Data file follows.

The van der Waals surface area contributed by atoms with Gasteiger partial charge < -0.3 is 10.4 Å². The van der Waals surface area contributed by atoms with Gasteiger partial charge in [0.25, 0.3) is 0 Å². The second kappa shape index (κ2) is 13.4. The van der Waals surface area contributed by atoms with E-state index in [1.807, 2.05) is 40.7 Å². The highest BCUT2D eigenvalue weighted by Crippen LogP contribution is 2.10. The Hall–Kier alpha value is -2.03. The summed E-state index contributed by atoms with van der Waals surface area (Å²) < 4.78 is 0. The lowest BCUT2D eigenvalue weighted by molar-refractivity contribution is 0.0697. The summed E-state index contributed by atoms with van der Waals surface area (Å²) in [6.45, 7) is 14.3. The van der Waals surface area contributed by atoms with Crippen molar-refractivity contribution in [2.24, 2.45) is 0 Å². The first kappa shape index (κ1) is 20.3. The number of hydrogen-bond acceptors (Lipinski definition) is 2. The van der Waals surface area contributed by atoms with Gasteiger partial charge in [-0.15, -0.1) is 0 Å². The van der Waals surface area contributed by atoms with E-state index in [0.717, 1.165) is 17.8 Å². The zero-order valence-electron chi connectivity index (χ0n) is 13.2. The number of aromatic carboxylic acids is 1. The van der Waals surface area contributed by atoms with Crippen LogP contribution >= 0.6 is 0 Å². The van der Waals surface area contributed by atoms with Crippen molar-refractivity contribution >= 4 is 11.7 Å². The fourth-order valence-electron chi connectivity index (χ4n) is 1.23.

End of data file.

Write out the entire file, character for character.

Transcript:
The van der Waals surface area contributed by atoms with Gasteiger partial charge < -0.3 is 10.4 Å². The van der Waals surface area contributed by atoms with Gasteiger partial charge in [0.25, 0.3) is 0 Å². The second kappa shape index (κ2) is 13.4. The van der Waals surface area contributed by atoms with E-state index in [1.807, 2.05) is 40.7 Å². The highest BCUT2D eigenvalue weighted by Crippen LogP contribution is 2.10. The Hall–Kier alpha value is -2.03. The summed E-state index contributed by atoms with van der Waals surface area (Å²) < 4.78 is 0. The lowest BCUT2D eigenvalue weighted by molar-refractivity contribution is 0.0697. The summed E-state index contributed by atoms with van der Waals surface area (Å²) in [6.45, 7) is 14.3. The van der Waals surface area contributed by atoms with Crippen molar-refractivity contribution in [2.24, 2.45) is 0 Å². The first kappa shape index (κ1) is 20.3. The number of hydrogen-bond acceptors (Lipinski definition) is 2. The van der Waals surface area contributed by atoms with Gasteiger partial charge in [-0.15, -0.1) is 0 Å². The van der Waals surface area contributed by atoms with E-state index in [0.717, 1.165) is 17.8 Å². The zero-order valence-electron chi connectivity index (χ0n) is 13.2. The number of aromatic carboxylic acids is 1. The van der Waals surface area contributed by atoms with Crippen LogP contribution >= 0.6 is 0 Å². The van der Waals surface area contributed by atoms with Crippen molar-refractivity contribution >= 4 is 11.7 Å². The fourth-order valence-electron chi connectivity index (χ4n) is 1.23.